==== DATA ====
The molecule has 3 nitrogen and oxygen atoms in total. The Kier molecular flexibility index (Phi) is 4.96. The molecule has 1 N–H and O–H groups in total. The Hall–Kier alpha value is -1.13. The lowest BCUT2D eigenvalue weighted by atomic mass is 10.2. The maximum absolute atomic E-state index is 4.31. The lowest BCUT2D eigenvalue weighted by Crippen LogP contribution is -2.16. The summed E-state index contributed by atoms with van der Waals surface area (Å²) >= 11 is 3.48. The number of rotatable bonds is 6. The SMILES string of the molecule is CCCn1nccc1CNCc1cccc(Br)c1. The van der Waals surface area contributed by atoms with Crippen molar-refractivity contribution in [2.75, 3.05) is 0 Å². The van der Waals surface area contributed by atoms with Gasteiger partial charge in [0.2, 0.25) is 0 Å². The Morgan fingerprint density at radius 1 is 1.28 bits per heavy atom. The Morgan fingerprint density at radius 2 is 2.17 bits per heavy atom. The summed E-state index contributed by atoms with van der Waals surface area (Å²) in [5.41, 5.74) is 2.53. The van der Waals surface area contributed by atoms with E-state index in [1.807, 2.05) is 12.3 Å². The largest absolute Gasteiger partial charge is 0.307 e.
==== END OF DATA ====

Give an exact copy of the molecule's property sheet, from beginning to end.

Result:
The molecule has 3 nitrogen and oxygen atoms in total. The Kier molecular flexibility index (Phi) is 4.96. The molecule has 1 N–H and O–H groups in total. The Hall–Kier alpha value is -1.13. The lowest BCUT2D eigenvalue weighted by atomic mass is 10.2. The maximum absolute atomic E-state index is 4.31. The lowest BCUT2D eigenvalue weighted by Crippen LogP contribution is -2.16. The summed E-state index contributed by atoms with van der Waals surface area (Å²) >= 11 is 3.48. The number of rotatable bonds is 6. The SMILES string of the molecule is CCCn1nccc1CNCc1cccc(Br)c1. The van der Waals surface area contributed by atoms with Crippen molar-refractivity contribution in [2.75, 3.05) is 0 Å². The van der Waals surface area contributed by atoms with Gasteiger partial charge in [0.2, 0.25) is 0 Å². The Morgan fingerprint density at radius 1 is 1.28 bits per heavy atom. The Morgan fingerprint density at radius 2 is 2.17 bits per heavy atom. The summed E-state index contributed by atoms with van der Waals surface area (Å²) in [5.41, 5.74) is 2.53. The van der Waals surface area contributed by atoms with E-state index in [1.807, 2.05) is 12.3 Å². The largest absolute Gasteiger partial charge is 0.307 e.